I haven’t ridden the FZ6R, but like the Ninja 650 it offers full-fairing sport bike looks in a more ergonomically friendly package. It also has a four-cylinder engine, compared to the Ninja’s twin.

For those not hung up on having a full fairing, the other difficult decision is whether to consider the Yamaha FZ-09 (MSRP: $7,990). They’re very different bikes, with very different looks and engine profiles, but when the money is that close it’s hard not to consider it.

The good

The Kawasaki Ninja 650 is a fantastic motorcycle. It gets great gas mileage, has a very enjoyable engine, and looks far nicer than it should for its price tag. We found it easy to ride, both around town and in the canyons. I even spent about eight hours on it one day, which is usually enough to make me hate any motorcycle, and I remained relatively comfortable the entire day.

The bad

I’d probably upgrade the brake lines and brake pads if this were my personal bike, as they felt a little soft and required a little more force than I’d like. The footpegs could also be a touch lower, given the Ninja’s general nature.


The Kawasaki Ninja 650 is my favorite Kawasaki to date. Every new thing I discovered about it came as a pleasant surprise. From its engine’s characteristics to its handling to its fuel economy to its styling to its levels of comfort, the Ninja won me over every time I sat on it.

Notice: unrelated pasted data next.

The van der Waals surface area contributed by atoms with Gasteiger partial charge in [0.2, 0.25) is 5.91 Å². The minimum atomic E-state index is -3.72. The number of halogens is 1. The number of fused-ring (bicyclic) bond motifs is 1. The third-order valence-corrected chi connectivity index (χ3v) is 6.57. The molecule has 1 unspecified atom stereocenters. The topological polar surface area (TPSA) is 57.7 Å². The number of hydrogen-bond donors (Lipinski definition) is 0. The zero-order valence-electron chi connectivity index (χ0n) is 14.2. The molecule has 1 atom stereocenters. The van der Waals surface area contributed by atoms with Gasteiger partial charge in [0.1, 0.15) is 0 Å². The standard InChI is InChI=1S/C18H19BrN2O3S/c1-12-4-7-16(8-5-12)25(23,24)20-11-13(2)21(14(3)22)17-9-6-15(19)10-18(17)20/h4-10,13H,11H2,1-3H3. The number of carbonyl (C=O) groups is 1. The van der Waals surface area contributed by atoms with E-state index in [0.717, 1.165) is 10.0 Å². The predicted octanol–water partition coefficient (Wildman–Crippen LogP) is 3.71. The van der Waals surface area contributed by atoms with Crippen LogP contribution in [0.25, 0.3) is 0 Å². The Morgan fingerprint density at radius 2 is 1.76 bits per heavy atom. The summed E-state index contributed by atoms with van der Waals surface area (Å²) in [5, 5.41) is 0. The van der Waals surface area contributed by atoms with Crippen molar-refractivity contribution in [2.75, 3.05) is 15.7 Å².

It performed fantastically with every scenario I could throw at it, which only made me wonder what it would be like on the track. Those of you who are fans of turning SV650s into track bikes should start looking at used Ninjas in a few years.

2013 Kawasaki Ninja 650

Engine type Liquid-cooled parallel twin, four valves per cylinder
Displacement 649cc
Bore x stroke 83.0mm x 60.0mm
Compression ratio 10.8:1
Transmission Six-speed, chain final drive
Rake/trail 25 degrees/4.3 inches
Front tire 120/70-17
Rear tire 160/60-17
Wheelbase 55.5 inches
Front suspension 41mm telescopic fork, 4.9 inches of travel
Rear suspension Single laydown shock, 5.1 inches of travel
Front brakes Two 300mm petal discs with two-piston calipers
Rear brake Single 220mm petal disc with single-piston caliper
Fuel capacity 4.2 gallons
Seat height 31.7 inches
Weight 460.8 pounds